The Journey Begins The story of Magic Knight Rayearth is that of a quest. The villainous high priest Zagato has kidnapped Princess Emeraude, whose prayers sustain Cephiro's very existence. With Emeraude held captive, the world is crumbling. The only hope is the legend of three Magic Knights from another world. That the legendary saviors of Cephiro turn out to be 14-year-old girls seems to surprise everybody (including villains who continually underestimate them), but there's no arguing when a prophecy starts fulfilling itself. To defeat Zagato, the Magic Knights must first obtain the raw material for their weapons (a magic mineral called "Escudo"), then seek the storage places of the "rune-gods" (as they're called in the U.S. release), the giant mecha that will serve as their fighting vehicles: Selece, Windam, and Rayearth.

Since Cephiro is a magical world, the wanna-be warriors encounter outright wonders along the way. Points of interest in the Cephiro guidebook include floating mountains and a two-dimensional lake (visible only from the top - from the side, it's just a thin line suspended in the air) as well as whole forests full of monsters.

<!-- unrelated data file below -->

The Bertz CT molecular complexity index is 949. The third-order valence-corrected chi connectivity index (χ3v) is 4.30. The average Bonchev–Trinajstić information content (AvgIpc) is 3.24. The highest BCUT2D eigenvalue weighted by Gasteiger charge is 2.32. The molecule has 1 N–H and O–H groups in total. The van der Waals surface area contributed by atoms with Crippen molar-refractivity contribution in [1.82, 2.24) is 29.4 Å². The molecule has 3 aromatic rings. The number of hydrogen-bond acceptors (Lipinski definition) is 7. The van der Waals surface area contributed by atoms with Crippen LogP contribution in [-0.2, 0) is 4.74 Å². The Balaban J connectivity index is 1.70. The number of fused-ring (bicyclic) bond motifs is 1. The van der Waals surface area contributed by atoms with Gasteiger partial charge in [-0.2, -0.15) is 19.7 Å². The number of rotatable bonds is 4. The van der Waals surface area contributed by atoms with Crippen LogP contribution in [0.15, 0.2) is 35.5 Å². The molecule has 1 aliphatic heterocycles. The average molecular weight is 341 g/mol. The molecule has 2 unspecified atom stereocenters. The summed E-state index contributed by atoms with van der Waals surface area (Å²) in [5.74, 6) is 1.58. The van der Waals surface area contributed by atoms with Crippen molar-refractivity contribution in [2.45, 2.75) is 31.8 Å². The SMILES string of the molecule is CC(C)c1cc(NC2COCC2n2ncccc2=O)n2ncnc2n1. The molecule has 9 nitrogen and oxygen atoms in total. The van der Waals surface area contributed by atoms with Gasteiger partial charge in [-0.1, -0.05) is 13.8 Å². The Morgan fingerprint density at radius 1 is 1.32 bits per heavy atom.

The Color of Magic The girls include short and perky Hikaru, who is small enough for her age to be mistaken for 11. What she lacks in size, she makes up for in enthusiasm and dedication to the task at hand when the other girls are still confused and hesitant. Of the three heroines, she is probably the true star of the show. (After all, it's even named after her - when she reaches the end of the quest, she's the one who will be "Magic Knight Rayearth.") Hikaru's fighting prowess is eventually explained as being due to her martial arts background, as her family owns a dojo. Each of the girls has her own distinctive color for clothing and other gear, and Hikaru's color is red (including her hair). She also has a personal element, in this case fire, which she can call up and use as a weapon.